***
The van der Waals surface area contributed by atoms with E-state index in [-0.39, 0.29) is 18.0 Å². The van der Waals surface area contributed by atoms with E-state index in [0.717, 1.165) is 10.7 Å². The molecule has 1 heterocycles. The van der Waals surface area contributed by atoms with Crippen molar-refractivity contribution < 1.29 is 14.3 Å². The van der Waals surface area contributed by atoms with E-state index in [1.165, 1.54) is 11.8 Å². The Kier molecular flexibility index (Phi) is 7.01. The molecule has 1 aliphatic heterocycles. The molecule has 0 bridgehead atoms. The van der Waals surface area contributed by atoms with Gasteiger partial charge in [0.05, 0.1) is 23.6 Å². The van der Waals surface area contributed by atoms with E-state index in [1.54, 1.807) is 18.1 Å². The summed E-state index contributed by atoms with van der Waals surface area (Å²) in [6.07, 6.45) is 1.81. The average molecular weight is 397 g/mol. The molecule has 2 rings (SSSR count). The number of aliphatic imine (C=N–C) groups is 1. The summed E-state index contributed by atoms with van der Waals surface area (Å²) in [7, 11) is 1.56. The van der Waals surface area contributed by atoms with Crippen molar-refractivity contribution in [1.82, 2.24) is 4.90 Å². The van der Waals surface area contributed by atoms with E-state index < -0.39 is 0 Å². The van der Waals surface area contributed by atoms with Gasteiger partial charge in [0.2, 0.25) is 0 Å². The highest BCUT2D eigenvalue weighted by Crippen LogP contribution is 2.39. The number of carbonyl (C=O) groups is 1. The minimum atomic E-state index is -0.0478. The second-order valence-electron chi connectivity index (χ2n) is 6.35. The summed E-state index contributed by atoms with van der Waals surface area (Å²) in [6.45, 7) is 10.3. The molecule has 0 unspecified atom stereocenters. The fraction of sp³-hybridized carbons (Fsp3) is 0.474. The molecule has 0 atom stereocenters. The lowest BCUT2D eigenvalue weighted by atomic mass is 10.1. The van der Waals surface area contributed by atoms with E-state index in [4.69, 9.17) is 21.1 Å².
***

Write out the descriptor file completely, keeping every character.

The van der Waals surface area contributed by atoms with E-state index in [-0.39, 0.29) is 18.0 Å². The van der Waals surface area contributed by atoms with E-state index in [0.717, 1.165) is 10.7 Å². The molecule has 1 heterocycles. The van der Waals surface area contributed by atoms with Crippen molar-refractivity contribution < 1.29 is 14.3 Å². The van der Waals surface area contributed by atoms with E-state index in [1.165, 1.54) is 11.8 Å². The Kier molecular flexibility index (Phi) is 7.01. The molecule has 1 aliphatic heterocycles. The molecule has 0 bridgehead atoms. The van der Waals surface area contributed by atoms with Gasteiger partial charge in [0.05, 0.1) is 23.6 Å². The van der Waals surface area contributed by atoms with E-state index in [1.54, 1.807) is 18.1 Å². The summed E-state index contributed by atoms with van der Waals surface area (Å²) in [6.07, 6.45) is 1.81. The average molecular weight is 397 g/mol. The molecule has 2 rings (SSSR count). The number of aliphatic imine (C=N–C) groups is 1. The summed E-state index contributed by atoms with van der Waals surface area (Å²) in [7, 11) is 1.56. The van der Waals surface area contributed by atoms with Crippen molar-refractivity contribution in [1.82, 2.24) is 4.90 Å². The van der Waals surface area contributed by atoms with E-state index < -0.39 is 0 Å². The van der Waals surface area contributed by atoms with Gasteiger partial charge in [0.2, 0.25) is 0 Å². The highest BCUT2D eigenvalue weighted by Crippen LogP contribution is 2.39. The number of carbonyl (C=O) groups is 1. The minimum atomic E-state index is -0.0478. The second-order valence-electron chi connectivity index (χ2n) is 6.35. The summed E-state index contributed by atoms with van der Waals surface area (Å²) in [6.45, 7) is 10.3. The molecule has 0 unspecified atom stereocenters. The fraction of sp³-hybridized carbons (Fsp3) is 0.474. The molecule has 0 atom stereocenters. The lowest BCUT2D eigenvalue weighted by atomic mass is 10.1. The van der Waals surface area contributed by atoms with E-state index in [4.69, 9.17) is 21.1 Å².